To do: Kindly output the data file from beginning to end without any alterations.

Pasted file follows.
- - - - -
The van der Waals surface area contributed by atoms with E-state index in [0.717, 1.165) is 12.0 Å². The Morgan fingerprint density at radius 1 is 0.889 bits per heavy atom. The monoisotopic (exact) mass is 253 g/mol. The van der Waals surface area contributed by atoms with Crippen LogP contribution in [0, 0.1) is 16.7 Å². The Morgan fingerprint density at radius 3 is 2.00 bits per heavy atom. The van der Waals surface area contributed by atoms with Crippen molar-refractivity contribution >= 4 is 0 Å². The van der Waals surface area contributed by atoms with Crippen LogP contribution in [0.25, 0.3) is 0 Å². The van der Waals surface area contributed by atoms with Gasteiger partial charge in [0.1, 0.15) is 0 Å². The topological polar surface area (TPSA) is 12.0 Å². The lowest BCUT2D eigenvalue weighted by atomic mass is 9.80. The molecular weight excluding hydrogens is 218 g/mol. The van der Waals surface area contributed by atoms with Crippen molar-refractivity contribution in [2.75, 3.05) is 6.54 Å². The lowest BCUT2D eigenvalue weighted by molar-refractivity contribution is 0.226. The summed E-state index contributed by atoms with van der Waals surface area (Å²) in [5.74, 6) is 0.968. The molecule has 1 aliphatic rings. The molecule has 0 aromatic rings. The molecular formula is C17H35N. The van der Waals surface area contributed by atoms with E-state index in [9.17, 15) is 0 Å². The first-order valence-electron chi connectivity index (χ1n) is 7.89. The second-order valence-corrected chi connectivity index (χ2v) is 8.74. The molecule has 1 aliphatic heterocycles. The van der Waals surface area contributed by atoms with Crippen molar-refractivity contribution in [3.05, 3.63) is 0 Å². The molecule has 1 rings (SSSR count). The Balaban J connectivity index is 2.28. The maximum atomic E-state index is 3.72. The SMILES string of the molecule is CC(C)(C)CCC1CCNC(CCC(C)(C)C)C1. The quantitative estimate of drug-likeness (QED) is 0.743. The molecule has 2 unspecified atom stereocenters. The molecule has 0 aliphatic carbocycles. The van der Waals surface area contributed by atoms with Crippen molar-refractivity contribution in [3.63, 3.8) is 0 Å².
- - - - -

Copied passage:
The van der Waals surface area contributed by atoms with E-state index in [0.717, 1.165) is 12.0 Å². The Morgan fingerprint density at radius 1 is 0.889 bits per heavy atom. The monoisotopic (exact) mass is 253 g/mol. The van der Waals surface area contributed by atoms with Crippen LogP contribution in [0, 0.1) is 16.7 Å². The Morgan fingerprint density at radius 3 is 2.00 bits per heavy atom. The van der Waals surface area contributed by atoms with Crippen molar-refractivity contribution >= 4 is 0 Å². The van der Waals surface area contributed by atoms with Crippen LogP contribution in [0.25, 0.3) is 0 Å². The van der Waals surface area contributed by atoms with Gasteiger partial charge in [0.1, 0.15) is 0 Å². The topological polar surface area (TPSA) is 12.0 Å². The lowest BCUT2D eigenvalue weighted by atomic mass is 9.80. The molecular weight excluding hydrogens is 218 g/mol. The van der Waals surface area contributed by atoms with Crippen molar-refractivity contribution in [2.75, 3.05) is 6.54 Å². The lowest BCUT2D eigenvalue weighted by molar-refractivity contribution is 0.226. The summed E-state index contributed by atoms with van der Waals surface area (Å²) in [5.74, 6) is 0.968. The molecule has 1 aliphatic rings. The molecule has 0 aromatic rings. The molecular formula is C17H35N. The van der Waals surface area contributed by atoms with E-state index in [9.17, 15) is 0 Å². The first-order valence-electron chi connectivity index (χ1n) is 7.89. The second-order valence-corrected chi connectivity index (χ2v) is 8.74. The molecule has 1 aliphatic heterocycles. The van der Waals surface area contributed by atoms with Crippen molar-refractivity contribution in [3.05, 3.63) is 0 Å². The molecule has 1 rings (SSSR count). The Balaban J connectivity index is 2.28. The maximum atomic E-state index is 3.72. The SMILES string of the molecule is CC(C)(C)CCC1CCNC(CCC(C)(C)C)C1. The quantitative estimate of drug-likeness (QED) is 0.743. The molecule has 2 unspecified atom stereocenters. The molecule has 0 aliphatic carbocycles. The van der Waals surface area contributed by atoms with Crippen molar-refractivity contribution in [3.63, 3.8) is 0 Å².